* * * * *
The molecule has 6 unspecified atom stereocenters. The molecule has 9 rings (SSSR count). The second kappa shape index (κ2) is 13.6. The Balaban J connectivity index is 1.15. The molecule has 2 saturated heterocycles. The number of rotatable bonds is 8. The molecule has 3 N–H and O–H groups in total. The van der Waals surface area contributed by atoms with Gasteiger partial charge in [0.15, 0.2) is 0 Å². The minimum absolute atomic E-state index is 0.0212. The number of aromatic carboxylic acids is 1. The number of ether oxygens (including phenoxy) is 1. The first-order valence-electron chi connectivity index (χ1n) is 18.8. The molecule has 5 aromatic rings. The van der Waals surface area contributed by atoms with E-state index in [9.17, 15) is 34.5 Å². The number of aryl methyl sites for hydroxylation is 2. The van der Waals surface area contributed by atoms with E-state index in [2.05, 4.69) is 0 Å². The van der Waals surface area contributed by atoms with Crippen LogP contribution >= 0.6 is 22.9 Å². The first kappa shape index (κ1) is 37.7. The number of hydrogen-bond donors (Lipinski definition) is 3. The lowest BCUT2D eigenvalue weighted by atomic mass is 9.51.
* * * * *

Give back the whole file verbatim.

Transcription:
The molecule has 6 unspecified atom stereocenters. The molecule has 9 rings (SSSR count). The second kappa shape index (κ2) is 13.6. The Balaban J connectivity index is 1.15. The molecule has 2 saturated heterocycles. The number of rotatable bonds is 8. The molecule has 3 N–H and O–H groups in total. The van der Waals surface area contributed by atoms with Gasteiger partial charge in [0.15, 0.2) is 0 Å². The minimum absolute atomic E-state index is 0.0212. The number of aromatic carboxylic acids is 1. The number of ether oxygens (including phenoxy) is 1. The first-order valence-electron chi connectivity index (χ1n) is 18.8. The molecule has 5 aromatic rings. The van der Waals surface area contributed by atoms with E-state index in [9.17, 15) is 34.5 Å². The number of aryl methyl sites for hydroxylation is 2. The van der Waals surface area contributed by atoms with E-state index in [2.05, 4.69) is 0 Å². The van der Waals surface area contributed by atoms with Crippen LogP contribution >= 0.6 is 22.9 Å². The first kappa shape index (κ1) is 37.7. The number of hydrogen-bond donors (Lipinski definition) is 3. The lowest BCUT2D eigenvalue weighted by atomic mass is 9.51.